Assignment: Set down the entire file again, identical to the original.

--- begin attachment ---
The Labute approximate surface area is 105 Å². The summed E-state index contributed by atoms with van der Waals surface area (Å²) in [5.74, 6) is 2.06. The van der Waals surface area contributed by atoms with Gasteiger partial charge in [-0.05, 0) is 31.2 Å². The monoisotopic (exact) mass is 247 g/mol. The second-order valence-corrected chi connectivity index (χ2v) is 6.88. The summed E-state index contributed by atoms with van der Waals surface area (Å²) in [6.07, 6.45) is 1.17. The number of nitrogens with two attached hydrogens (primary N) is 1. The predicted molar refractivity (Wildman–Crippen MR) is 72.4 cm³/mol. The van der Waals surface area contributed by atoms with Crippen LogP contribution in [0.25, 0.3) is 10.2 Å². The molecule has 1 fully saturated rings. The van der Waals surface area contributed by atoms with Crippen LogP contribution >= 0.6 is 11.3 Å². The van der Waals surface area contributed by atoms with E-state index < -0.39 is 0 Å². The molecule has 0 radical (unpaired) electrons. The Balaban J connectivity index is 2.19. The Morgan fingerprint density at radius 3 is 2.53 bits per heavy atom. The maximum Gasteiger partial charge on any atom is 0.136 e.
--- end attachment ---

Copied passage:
The Labute approximate surface area is 105 Å². The summed E-state index contributed by atoms with van der Waals surface area (Å²) in [5.74, 6) is 2.06. The van der Waals surface area contributed by atoms with Gasteiger partial charge in [-0.05, 0) is 31.2 Å². The monoisotopic (exact) mass is 247 g/mol. The second-order valence-corrected chi connectivity index (χ2v) is 6.88. The summed E-state index contributed by atoms with van der Waals surface area (Å²) in [6.07, 6.45) is 1.17. The number of nitrogens with two attached hydrogens (primary N) is 1. The predicted molar refractivity (Wildman–Crippen MR) is 72.4 cm³/mol. The van der Waals surface area contributed by atoms with Crippen LogP contribution in [0.25, 0.3) is 10.2 Å². The molecule has 1 fully saturated rings. The van der Waals surface area contributed by atoms with Crippen LogP contribution >= 0.6 is 11.3 Å². The van der Waals surface area contributed by atoms with E-state index < -0.39 is 0 Å². The molecule has 0 radical (unpaired) electrons. The Balaban J connectivity index is 2.19. The Morgan fingerprint density at radius 3 is 2.53 bits per heavy atom. The maximum Gasteiger partial charge on any atom is 0.136 e.